Zoo, a “girl of fifty” who resembles Savvy of Part II. Acting as Barlow’s nurse, she is so enraged at his manner that she announces her conversion to the party of Colonizers, who wish to exterminate the short-livers.
Napoleon I, Cain Adamson Charles, “the man of destiny.” He is a great general who fights because he has no other talents. He asks the Oracle how he can stop being a general without losing his glory. The Oracle quite logically takes his pistol from him and tries to shoot him.
The British envoy
The British envoy,
his wife, and
their daughter, conventional and uncomprehending Britishers who act as chorus. The envoy is Badger Bluebin, son-in-law of the Elderly Gentleman.
The Pythoness, who is 170 years old. She is so advanced beyond the “mortals,” although only half-grown herself, that her gaze is enough to cow Napoleon and to kill the Elderly Gentleman.
Zozim, a very young “adult.” His and Zoo’s bored and mocking manner, as they attend the Oracle, offend the visitors.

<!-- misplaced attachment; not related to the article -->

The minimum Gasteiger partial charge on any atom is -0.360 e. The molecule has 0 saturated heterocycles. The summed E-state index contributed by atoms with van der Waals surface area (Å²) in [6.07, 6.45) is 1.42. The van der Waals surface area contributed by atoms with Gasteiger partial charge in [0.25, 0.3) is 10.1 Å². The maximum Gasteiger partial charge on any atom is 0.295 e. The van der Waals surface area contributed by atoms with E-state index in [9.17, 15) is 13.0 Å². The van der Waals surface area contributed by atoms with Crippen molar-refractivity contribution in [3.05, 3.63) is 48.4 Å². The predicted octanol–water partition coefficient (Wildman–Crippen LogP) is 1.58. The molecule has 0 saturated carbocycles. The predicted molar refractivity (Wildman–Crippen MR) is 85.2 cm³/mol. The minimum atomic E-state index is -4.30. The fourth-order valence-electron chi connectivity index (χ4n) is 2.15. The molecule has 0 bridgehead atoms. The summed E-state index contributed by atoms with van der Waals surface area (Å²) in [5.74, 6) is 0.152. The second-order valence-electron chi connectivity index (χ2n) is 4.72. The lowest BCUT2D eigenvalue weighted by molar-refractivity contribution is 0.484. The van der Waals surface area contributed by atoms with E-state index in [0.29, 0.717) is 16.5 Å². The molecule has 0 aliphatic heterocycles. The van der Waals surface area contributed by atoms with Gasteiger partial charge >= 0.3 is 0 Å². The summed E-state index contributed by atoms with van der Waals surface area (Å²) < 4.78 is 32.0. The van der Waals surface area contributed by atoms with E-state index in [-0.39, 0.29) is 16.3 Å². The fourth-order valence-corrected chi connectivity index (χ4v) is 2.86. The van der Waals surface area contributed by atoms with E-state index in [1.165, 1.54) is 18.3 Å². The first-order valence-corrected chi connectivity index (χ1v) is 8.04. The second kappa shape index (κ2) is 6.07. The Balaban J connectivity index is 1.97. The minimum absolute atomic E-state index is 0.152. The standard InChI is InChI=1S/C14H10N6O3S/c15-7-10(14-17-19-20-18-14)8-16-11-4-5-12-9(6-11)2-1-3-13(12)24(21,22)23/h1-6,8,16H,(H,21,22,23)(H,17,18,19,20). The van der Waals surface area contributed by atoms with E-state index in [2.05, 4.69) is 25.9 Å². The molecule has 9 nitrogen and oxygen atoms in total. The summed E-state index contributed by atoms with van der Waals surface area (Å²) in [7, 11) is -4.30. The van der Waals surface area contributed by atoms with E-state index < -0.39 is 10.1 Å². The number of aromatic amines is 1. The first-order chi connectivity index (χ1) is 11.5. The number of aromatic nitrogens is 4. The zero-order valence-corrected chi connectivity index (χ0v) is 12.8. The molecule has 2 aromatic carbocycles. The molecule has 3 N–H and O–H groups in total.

Acis, two youths.
Ecrasia, two nymphs. With Strephon and Acis, they frolic in a glade before a temple in the style of Greece in the fifth century b.c.e. They watch the birth of a nymph and the tragedy that grows out of the sculptors’ competition.
Amaryllis, a beautiful nymph delivered from her egg while the children watch.
A She-Ancient, who delivers Amaryllis from her egg.
Martellus, two sculptors. Martellus claims that he has discovered the greatest of artists, Pygmalion.
Pygmalion, a squarish, benevolent, and somewhat pedantic man who has captured the Life Force and sculptured a living man and woman. When Pygmalion tries to keep the female figure from killing the male, she bites him. Her being is so gross in comparison to Pygmalion’s that he dies on the spot.
Cleopatra-Semiramis, the male and female figures. As primitive as humans of today, they pompously proclaim mystical claptrap and, after Pygmalion dies, plead human nature and beg for mercy.